This post seems like forgiveness blasphemy, but it is a hidden truth of forgiveness that I wanted to share with you.
The practice of forgiveness is usually defined by the word forgive. Even more elusive is the phrase ‘letting go.” How do you let go of pain, hurt and resentment? Better yet, how do you hold onto an emotion that does not have mass?
What if I told you that beyond the ‘let it go’ illusion that there is no such thing as forgiving another person? Would you believe that? Does that ring true for you? Let’s see…
“Forgive them,” they say.
verb: forgive; 3rd person present: forgives; past tense: forgave; gerund or present participle: forgiving; past participle: forgiven
- stop feeling angry or resentful toward (someone) for an offense, flaw, or mistake. “I don’t think I’ll ever forgive David for the way he treated her” synonyms
:pardon, excuse, exonerate, absolve; antonyms: blame, resent
- stop feeling angry or resentful toward someone for (an offense, flaw, or mistake). “they are not going to pat my head and say all is forgiven“
- cancel (a debt). “he proposed that their debts should be forgiven”
- used in polite expressions as a request to excuse or regard indulgently one’s foibles, ignorance, or impoliteness. “you will have to forgive my suspicious mind” synonyms: excuse, overlook, disregard, ignore, pass over, make allowances for, allow; antonyms: punish
When you say that you will not forgive, you believe that you are punishing the other person for their lousy action or inaction. Unless you are going to whip out a set of sadist tools to inflict physical pain, then the plan must be to inflict psychological warfare on the “Unforgiven.”
Whenever you see them, you will make sure that they know that you are angry, resentful and unyielding. You will not give an excuse. You will not ignore mistakes. You will make sure that you let them know that they are on trial — if only in your mind. They will experience extreme discomfort at the sight of you. You will make their brief interaction with you the most uncomfortable of their lives.
You alone will hold them accountable for their actions. You will make sure that their folly does not go unnoticed. You will not allow them to live a life without scrutiny. You are the warden, and they are the prisoner.
They only live under your attack for such a small part of their lives. You are more of a short-term burden than an incessant conscious. You think about “your prisoner” more than you think of yourself. It is only at the time that you release them from this prison of unforgiveness that you realize that just you were you who was suffering the whole time.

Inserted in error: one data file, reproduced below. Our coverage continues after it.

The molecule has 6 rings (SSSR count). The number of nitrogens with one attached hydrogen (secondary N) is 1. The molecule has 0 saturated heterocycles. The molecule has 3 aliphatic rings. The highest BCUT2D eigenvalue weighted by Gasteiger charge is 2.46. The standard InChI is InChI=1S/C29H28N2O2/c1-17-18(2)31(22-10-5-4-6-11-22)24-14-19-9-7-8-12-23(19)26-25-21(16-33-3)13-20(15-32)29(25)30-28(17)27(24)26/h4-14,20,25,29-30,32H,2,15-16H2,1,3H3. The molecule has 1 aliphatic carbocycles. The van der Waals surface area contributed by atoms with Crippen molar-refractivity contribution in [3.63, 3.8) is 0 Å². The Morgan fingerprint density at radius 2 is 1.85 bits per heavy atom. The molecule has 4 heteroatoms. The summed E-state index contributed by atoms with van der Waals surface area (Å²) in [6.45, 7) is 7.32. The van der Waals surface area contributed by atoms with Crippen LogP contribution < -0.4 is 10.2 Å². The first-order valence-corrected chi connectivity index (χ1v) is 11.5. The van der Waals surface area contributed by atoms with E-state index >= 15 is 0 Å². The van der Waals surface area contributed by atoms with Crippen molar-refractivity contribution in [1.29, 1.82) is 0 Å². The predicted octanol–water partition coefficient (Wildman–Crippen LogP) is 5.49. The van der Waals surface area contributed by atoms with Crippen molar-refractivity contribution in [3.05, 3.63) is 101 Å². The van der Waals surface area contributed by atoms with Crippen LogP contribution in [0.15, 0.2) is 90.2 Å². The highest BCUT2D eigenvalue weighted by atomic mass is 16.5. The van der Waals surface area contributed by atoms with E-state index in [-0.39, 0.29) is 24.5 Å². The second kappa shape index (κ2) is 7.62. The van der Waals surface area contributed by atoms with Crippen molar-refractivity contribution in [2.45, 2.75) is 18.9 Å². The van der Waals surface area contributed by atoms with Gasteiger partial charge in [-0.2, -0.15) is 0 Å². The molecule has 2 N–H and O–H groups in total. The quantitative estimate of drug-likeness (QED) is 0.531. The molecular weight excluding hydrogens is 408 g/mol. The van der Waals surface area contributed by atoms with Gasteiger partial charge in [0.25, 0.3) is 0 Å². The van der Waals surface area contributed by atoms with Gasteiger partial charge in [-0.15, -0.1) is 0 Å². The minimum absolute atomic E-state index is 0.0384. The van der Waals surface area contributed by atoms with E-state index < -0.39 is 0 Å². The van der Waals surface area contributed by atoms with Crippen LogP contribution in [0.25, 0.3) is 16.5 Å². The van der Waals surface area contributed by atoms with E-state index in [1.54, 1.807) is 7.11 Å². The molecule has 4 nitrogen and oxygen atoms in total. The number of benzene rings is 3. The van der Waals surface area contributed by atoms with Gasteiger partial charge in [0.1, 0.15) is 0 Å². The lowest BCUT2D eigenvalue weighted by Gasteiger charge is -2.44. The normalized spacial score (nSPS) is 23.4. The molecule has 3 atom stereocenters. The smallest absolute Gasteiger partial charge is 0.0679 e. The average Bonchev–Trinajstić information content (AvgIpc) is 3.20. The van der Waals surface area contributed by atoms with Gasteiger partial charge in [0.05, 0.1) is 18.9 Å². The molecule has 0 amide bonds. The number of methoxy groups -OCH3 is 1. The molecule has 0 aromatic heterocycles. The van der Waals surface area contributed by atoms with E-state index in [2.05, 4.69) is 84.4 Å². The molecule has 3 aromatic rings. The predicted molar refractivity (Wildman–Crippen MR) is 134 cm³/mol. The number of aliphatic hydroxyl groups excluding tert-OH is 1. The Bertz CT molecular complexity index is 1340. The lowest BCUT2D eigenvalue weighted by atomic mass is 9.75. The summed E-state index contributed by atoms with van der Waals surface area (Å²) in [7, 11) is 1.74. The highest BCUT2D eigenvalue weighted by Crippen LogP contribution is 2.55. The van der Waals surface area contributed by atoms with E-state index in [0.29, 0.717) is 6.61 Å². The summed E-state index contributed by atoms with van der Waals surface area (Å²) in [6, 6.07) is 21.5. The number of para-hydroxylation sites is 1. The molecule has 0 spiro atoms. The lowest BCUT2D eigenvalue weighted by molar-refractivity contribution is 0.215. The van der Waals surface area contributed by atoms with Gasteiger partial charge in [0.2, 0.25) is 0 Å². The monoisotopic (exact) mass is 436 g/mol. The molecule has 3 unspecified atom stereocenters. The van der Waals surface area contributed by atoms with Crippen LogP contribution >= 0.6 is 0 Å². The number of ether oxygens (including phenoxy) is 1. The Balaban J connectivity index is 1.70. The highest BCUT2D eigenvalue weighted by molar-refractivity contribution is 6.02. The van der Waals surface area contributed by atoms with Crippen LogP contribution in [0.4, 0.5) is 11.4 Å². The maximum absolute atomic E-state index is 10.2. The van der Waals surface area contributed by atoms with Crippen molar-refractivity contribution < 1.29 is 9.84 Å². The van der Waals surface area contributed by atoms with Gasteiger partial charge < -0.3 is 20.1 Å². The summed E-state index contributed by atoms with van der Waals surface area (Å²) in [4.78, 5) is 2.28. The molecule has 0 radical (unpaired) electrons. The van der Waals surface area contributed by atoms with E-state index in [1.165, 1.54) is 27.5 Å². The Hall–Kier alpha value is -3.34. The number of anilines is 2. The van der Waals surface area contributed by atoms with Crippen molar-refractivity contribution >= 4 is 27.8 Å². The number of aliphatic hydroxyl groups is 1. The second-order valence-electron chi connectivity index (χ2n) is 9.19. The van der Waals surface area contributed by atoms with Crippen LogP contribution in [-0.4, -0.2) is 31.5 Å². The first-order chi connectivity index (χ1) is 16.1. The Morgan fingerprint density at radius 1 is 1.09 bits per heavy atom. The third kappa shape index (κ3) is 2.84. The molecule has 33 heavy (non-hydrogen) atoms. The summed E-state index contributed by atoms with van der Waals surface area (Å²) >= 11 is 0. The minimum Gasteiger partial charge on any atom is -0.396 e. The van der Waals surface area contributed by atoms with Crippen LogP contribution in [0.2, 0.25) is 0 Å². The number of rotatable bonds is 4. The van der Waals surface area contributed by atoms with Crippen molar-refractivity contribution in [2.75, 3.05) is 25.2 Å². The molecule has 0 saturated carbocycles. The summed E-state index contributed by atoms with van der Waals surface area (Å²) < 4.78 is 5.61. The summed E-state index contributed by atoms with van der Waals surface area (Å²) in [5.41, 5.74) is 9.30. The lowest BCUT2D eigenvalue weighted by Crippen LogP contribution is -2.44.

“Staying in condemnation of others is like choosing to be the warden guarding the prisoners at the jail (making them stay guilty) even though neither of you can ever leave. If you stay at your post to keep them in, you are still there with them (in prison) the whole time. Let yourself out of prison, even if it means letting them leave too! Choose to let everyone out and do it for selfish reasons — because you want a better, happier life, free from pain.” – Dr. Matt TownsendSource
To excuse, overlook, disregard, ignore, pass over, make allowances for, allow.
These are words that are something like the word forgive. They are not accurate definitions within themselves. You can choose any of these synonyms when you decide to forgive. That does not mean that you have to select any one of them.
Forgiveness does not mean that we allow evil doers, punishers or abusers to live in our lives. It does not mean that we overlook their misdoings or allow them to hurt us over and over.
Forgiveness does not cancel justice. If it is right that wrongdoer goes to jail, then he goes to jail. If it is right to remove that person from your life, then you remove them. If it is right for them to lose their position, then you strip it away. Forgiveness means that once justice is done (or even before it is done) you are relieved from the pain.
It is not the person that hurt you that you are genuinely forgiving. You are genuinely forgiving yourself and relieving your mind and heart of the hurt, pain, and resentment. Though that person committed an act that hurt your feelings or your body, they have nothing to do with what forgiveness does for you.
So forget that thought that you must forgive him or her. Remember always that forgiveness is just for you. It heals you. It revives you. It cleanses you. You are the ONLY one that is hurt by unforgiveness. The reverse is you are also the one who is healed by forgiveness. So choose today not to forgive anyone ever again.
For My Readers:
Do you have your own question? Ask me here.
Is there someone that you are having trouble forgiving? Comment below.